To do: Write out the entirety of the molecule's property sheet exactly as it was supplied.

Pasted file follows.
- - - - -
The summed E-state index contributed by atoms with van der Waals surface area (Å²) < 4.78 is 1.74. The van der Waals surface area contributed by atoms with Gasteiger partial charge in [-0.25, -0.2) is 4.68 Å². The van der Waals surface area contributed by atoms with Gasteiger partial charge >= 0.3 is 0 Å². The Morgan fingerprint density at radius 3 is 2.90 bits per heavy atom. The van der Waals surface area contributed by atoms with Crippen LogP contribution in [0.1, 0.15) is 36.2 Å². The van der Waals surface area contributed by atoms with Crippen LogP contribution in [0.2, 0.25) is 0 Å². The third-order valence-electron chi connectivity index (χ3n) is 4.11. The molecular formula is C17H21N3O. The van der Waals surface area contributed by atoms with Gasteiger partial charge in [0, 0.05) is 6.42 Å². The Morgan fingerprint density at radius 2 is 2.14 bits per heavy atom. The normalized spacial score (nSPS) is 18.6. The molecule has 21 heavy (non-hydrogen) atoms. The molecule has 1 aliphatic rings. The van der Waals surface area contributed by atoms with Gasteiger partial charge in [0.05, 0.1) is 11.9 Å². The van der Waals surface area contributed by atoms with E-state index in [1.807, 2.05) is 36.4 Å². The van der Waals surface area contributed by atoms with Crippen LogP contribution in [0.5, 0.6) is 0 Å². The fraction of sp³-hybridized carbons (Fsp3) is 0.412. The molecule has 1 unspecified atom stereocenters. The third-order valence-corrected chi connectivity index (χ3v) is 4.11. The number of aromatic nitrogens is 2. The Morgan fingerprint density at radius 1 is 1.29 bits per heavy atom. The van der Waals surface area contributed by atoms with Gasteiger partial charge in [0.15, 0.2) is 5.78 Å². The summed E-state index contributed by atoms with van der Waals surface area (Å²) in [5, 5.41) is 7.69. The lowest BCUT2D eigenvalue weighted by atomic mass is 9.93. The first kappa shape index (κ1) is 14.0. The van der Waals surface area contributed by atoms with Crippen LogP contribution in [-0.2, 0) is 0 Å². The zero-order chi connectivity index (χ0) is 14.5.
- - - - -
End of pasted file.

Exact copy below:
The summed E-state index contributed by atoms with van der Waals surface area (Å²) < 4.78 is 1.74. The van der Waals surface area contributed by atoms with Gasteiger partial charge in [-0.25, -0.2) is 4.68 Å². The van der Waals surface area contributed by atoms with Gasteiger partial charge >= 0.3 is 0 Å². The Morgan fingerprint density at radius 3 is 2.90 bits per heavy atom. The van der Waals surface area contributed by atoms with Crippen LogP contribution in [0.1, 0.15) is 36.2 Å². The van der Waals surface area contributed by atoms with Crippen LogP contribution in [0.2, 0.25) is 0 Å². The third-order valence-electron chi connectivity index (χ3n) is 4.11. The molecular formula is C17H21N3O. The van der Waals surface area contributed by atoms with Gasteiger partial charge in [0, 0.05) is 6.42 Å². The Morgan fingerprint density at radius 2 is 2.14 bits per heavy atom. The normalized spacial score (nSPS) is 18.6. The molecule has 21 heavy (non-hydrogen) atoms. The molecule has 1 aliphatic rings. The van der Waals surface area contributed by atoms with Gasteiger partial charge in [0.05, 0.1) is 11.9 Å². The van der Waals surface area contributed by atoms with E-state index in [1.807, 2.05) is 36.4 Å². The van der Waals surface area contributed by atoms with Crippen LogP contribution in [0.5, 0.6) is 0 Å². The fraction of sp³-hybridized carbons (Fsp3) is 0.412. The molecule has 1 unspecified atom stereocenters. The third-order valence-corrected chi connectivity index (χ3v) is 4.11. The number of aromatic nitrogens is 2. The Morgan fingerprint density at radius 1 is 1.29 bits per heavy atom. The van der Waals surface area contributed by atoms with Gasteiger partial charge in [0.15, 0.2) is 5.78 Å². The summed E-state index contributed by atoms with van der Waals surface area (Å²) in [5, 5.41) is 7.69. The lowest BCUT2D eigenvalue weighted by atomic mass is 9.93. The first kappa shape index (κ1) is 14.0. The van der Waals surface area contributed by atoms with Crippen LogP contribution in [-0.2, 0) is 0 Å². The zero-order chi connectivity index (χ0) is 14.5.